REAL ESTATE- ON THE BLOCK- A Ruckersville pick: Wafts of history scent Rose Lane

Address: 400 Rose Lane

Neighborhood: Off Amicus Road, Greene County 

Asking: $245,000

Assessment: $215,000

Year Built: 1890

Size: 2,064 fin. sq. ft.

Land:  5.0 acres

Agent: Ellen Pratt, Better Homes & Gardens Real Estate III 434-817-9200

Curb Appeal: 7 out of 10

Buyers looking to the hinterlands for price and rural vibe will find it here in this Ruckersville house, a 30-minute drive from town. The home's first owner was Dennis Frye, who, lore says, was the first African American landowner in Greene County. Rose Lane is named after his oldest surviving daughter, Rosa, aka Rose, born in 1893.

A single-lane gravel road surrounded by trees passes some newer homes to end at this 100-plus-year-old cottage. It's not exactly a driveway; the road just sort of stops a bit in front of the house. 

Inside, creaky sloped floors signal authenticity. Much of the house is original or nearly so. In addition, the current owners used paint colors that might have been in the home during Frye's lifetime: in the front hall, a creamy white with a stamped fleur-de-lis pattern; in the living room, a painted diamond-patterned border.

On the first floor, a narrow hall leads to shared family spaces. To the right a small family room has a wood-burning stove and some built-in shelving to help make it an undeniably cozy library. A larger living room with fireplace connects to the dining room, which leads to the kitchen and a utility space (washer and dryer) that connects to a half bath.

Simpler times meant less stuff, and buyers will appreciate the utility area as–- except for a coat closet grabbing the space under the stairs– there isn't a lot of additional storage. The attic requires crawling, and there's no basement. Bedrooms have closets, but they, too, were not designed with shopaholics in mind. 

In the eat-in kitchen, original floorboards are painted a checkered cream and red pattern that, if not original, is close to it. Newer cabinets and appliances meet today's standards. Off the kitchen, a roomy pantry has open shelving. From the dining and kitchen, the next owner will have access to a newer part of the house that nevertheless feels old: a screened porch.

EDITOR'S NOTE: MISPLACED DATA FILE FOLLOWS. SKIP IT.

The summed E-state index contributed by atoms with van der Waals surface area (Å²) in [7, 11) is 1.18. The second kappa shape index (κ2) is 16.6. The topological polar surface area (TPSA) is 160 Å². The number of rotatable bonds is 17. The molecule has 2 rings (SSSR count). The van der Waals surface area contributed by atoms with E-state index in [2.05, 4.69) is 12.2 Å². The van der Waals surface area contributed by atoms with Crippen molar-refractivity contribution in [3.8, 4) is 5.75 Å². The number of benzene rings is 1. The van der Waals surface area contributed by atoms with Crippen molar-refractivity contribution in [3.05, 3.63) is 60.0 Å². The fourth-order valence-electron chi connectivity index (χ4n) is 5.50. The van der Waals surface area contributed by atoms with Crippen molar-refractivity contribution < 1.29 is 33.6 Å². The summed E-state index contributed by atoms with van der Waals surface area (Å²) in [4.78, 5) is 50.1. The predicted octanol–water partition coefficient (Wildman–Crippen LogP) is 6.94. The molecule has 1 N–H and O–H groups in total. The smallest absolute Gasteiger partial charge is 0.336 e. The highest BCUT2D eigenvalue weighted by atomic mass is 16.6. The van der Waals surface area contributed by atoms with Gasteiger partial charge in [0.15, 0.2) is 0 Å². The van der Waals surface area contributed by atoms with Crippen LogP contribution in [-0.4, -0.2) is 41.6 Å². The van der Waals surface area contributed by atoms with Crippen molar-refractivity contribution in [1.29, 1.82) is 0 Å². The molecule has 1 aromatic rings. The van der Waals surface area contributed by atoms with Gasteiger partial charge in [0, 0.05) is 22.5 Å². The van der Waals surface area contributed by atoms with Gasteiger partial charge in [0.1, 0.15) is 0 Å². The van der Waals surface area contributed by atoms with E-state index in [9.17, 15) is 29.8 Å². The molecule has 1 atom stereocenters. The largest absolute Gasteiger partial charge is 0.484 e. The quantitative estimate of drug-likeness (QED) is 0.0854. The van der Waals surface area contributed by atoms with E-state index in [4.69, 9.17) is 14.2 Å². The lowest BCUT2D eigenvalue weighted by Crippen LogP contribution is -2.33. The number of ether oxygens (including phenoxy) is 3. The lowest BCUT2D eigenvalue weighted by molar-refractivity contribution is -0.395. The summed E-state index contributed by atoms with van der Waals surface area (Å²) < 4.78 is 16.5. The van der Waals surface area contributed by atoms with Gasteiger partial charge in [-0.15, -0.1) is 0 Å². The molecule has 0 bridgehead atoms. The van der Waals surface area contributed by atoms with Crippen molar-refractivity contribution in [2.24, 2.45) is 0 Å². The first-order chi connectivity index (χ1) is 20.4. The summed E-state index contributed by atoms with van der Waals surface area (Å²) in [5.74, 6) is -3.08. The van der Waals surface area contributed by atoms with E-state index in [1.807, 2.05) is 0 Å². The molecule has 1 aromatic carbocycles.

For a buyer who wants more old, there's a dilapidated shed off the drive, and around the side of the house, ruins from an old kitchen chimney stand tall.

Although there have been some updates such as added dual heat pumps, plumbing, and chimney re-pointing, the house is mostly reminiscent of the 1800s. The current owners have taken advantage of the style with the décor, and that may be something potential buyers should consider (read: maybe not the place to indulge your mid-mod fantasy). 

Irregularity is one of the charms of an older house. The staircase seems a little unsettling because the risers are higher than most people expect; it could take a little getting used to. Upstairs, three homey bedrooms, two at the front of the house, share the one full bath. Originally, a closet ran between the two, but it's currently divided. A parlor or sitting area off the hall leads to the third bedroom in the back. The bath also opens from this space, making the back bedroom a possible choice for master. The transitional space could also work as an office or play area for young children.

A home of this vintage includes aged sounds and textures that make unlike most houses on the market today. Not all buyers want vintage elements, but for buyers who do, this house might be a welcome trip back in time.



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